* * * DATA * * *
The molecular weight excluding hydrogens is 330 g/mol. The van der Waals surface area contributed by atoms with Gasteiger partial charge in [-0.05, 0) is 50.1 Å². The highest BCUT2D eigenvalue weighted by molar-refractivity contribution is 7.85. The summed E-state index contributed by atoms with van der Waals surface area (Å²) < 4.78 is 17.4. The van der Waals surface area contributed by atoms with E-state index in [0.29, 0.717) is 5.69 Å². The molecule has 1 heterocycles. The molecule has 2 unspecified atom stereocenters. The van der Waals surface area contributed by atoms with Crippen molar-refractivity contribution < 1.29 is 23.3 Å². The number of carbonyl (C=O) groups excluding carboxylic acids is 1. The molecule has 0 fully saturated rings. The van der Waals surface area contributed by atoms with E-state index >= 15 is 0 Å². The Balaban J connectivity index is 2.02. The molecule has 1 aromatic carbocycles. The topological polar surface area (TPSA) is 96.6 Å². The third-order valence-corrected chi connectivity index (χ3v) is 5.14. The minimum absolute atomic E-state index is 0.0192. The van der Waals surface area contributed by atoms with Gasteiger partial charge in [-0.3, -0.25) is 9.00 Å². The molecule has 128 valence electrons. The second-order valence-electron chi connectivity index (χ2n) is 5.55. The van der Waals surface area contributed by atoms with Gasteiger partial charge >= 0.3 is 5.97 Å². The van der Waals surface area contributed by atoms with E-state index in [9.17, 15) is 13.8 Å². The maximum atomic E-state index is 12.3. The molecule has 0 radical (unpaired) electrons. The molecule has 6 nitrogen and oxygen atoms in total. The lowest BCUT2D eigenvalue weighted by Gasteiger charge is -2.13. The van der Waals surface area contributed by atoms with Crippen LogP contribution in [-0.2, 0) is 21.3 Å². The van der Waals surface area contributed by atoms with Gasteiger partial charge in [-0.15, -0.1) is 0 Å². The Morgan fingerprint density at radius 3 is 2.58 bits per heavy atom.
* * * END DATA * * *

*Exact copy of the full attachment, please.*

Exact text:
The molecular weight excluding hydrogens is 330 g/mol. The van der Waals surface area contributed by atoms with Gasteiger partial charge in [-0.05, 0) is 50.1 Å². The highest BCUT2D eigenvalue weighted by molar-refractivity contribution is 7.85. The summed E-state index contributed by atoms with van der Waals surface area (Å²) < 4.78 is 17.4. The van der Waals surface area contributed by atoms with E-state index in [0.29, 0.717) is 5.69 Å². The molecule has 1 heterocycles. The molecule has 2 unspecified atom stereocenters. The van der Waals surface area contributed by atoms with Crippen molar-refractivity contribution < 1.29 is 23.3 Å². The number of carbonyl (C=O) groups excluding carboxylic acids is 1. The molecule has 0 fully saturated rings. The van der Waals surface area contributed by atoms with E-state index >= 15 is 0 Å². The Balaban J connectivity index is 2.02. The molecule has 1 aromatic carbocycles. The topological polar surface area (TPSA) is 96.6 Å². The third-order valence-corrected chi connectivity index (χ3v) is 5.14. The minimum absolute atomic E-state index is 0.0192. The van der Waals surface area contributed by atoms with Gasteiger partial charge in [-0.3, -0.25) is 9.00 Å². The molecule has 128 valence electrons. The second-order valence-electron chi connectivity index (χ2n) is 5.55. The van der Waals surface area contributed by atoms with Gasteiger partial charge >= 0.3 is 5.97 Å². The van der Waals surface area contributed by atoms with E-state index in [9.17, 15) is 13.8 Å². The maximum atomic E-state index is 12.3. The molecule has 0 radical (unpaired) electrons. The molecule has 6 nitrogen and oxygen atoms in total. The lowest BCUT2D eigenvalue weighted by Gasteiger charge is -2.13. The van der Waals surface area contributed by atoms with Crippen LogP contribution in [-0.2, 0) is 21.3 Å². The van der Waals surface area contributed by atoms with Gasteiger partial charge in [-0.15, -0.1) is 0 Å². The Morgan fingerprint density at radius 3 is 2.58 bits per heavy atom.